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First $150 laptops arrive in Africa

Computers for schoolchildren being rolled out

African countries will be among the first to roll out $150 laptops, after officials announced they would start receiving products from the OLPC (One Laptop Per Child) initiative.

Rwandan president Paul Kagame said last week that the government intends to provide the laptops to primary schools. The Rwandan government, through the Ministry of Infrastructure, Ministry of Education and the Ministry of Science, Technology and Research will collaborate with the OLPC in rolling out the machines in schools.

"Rwanda wants to transform into a knowledge-based economy, hence the need to provide schools throughout the country with computers," Kagame said.

Libya, Nigeria, Egypt and Ethiopia, among other countries, are also expected to receive the machines this month.

Libya has agreed to work with the OLPC project to deploy the laptops for every school-age child in the country. The commitment for the PCs, however, differs from country to country depending on the number of primary schoolchildren, according to Jackie Lustig, a spokesperson for OLPC.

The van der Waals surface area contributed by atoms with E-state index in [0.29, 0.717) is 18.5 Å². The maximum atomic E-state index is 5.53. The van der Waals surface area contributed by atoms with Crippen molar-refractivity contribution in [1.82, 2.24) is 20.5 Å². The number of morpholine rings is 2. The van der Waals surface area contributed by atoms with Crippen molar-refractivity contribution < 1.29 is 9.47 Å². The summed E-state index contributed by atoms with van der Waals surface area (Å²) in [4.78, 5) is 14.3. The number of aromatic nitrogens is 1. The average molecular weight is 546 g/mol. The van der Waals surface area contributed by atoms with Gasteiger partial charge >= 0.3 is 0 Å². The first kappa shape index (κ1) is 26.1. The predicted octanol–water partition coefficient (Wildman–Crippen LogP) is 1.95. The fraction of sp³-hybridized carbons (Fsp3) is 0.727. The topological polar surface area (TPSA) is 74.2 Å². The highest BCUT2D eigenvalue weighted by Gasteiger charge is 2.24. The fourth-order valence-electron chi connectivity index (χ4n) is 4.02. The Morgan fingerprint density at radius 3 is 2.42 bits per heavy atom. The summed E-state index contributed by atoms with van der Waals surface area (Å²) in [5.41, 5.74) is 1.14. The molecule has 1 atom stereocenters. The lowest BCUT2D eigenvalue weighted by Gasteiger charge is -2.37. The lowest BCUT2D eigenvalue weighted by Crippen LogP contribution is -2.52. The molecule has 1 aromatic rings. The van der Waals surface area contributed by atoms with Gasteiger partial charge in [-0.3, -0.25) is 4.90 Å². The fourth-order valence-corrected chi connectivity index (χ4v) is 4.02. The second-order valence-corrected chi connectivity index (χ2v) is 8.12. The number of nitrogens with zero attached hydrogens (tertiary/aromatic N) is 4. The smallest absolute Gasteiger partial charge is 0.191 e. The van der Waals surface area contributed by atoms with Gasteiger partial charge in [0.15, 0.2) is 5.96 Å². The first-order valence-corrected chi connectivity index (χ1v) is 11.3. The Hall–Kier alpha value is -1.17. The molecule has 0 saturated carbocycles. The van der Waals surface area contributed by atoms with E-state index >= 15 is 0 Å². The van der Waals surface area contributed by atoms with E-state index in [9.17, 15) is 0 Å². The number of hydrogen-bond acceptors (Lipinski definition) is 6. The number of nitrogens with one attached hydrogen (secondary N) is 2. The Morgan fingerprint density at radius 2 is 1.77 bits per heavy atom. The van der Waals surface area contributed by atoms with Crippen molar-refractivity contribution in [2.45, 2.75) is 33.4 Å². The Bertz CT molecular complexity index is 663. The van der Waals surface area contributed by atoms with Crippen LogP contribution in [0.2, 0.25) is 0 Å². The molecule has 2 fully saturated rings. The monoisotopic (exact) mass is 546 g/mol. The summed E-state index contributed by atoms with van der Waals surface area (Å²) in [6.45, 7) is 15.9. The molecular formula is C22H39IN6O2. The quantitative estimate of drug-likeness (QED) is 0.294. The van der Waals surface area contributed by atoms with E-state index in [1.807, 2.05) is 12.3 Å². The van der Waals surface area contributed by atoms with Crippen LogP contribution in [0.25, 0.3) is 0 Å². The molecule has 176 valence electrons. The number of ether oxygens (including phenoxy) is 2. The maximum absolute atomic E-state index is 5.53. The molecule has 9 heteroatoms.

"Nigeria, Rwanda and Libya have showed commitment to the OLPC. We are also in discussion with several other countries that have approached us and showed varying levels of interest," Lustig said.

Lustig said Libya has committed to providing 1.2 million children with the laptops within one year while Rwanda will provide two million children with the laptops over the next five years.

Libya has said it will buy more laptops than the number of children in the country and will contribute the excess machines to poorer African nations.

The Nigerian Communication Commission says Nigeria has committed to buying one million OLPC machines.

The rollout has already started in some countries in Africa but the full-scale rollout is scheduled to begin in the second quarter of this year, Lustig said.

However, there are different projects under way in Africa to meet the need for low-cost computers. In Kenya the government has managed to assemble low-cost computers with the help of several vendors. Lenovo, Sahara Computers and Mecer PC have been appointed by the Communication Commission of Kenya to assemble the first computers in the Madaraka line this month. These computers are priced at $450.


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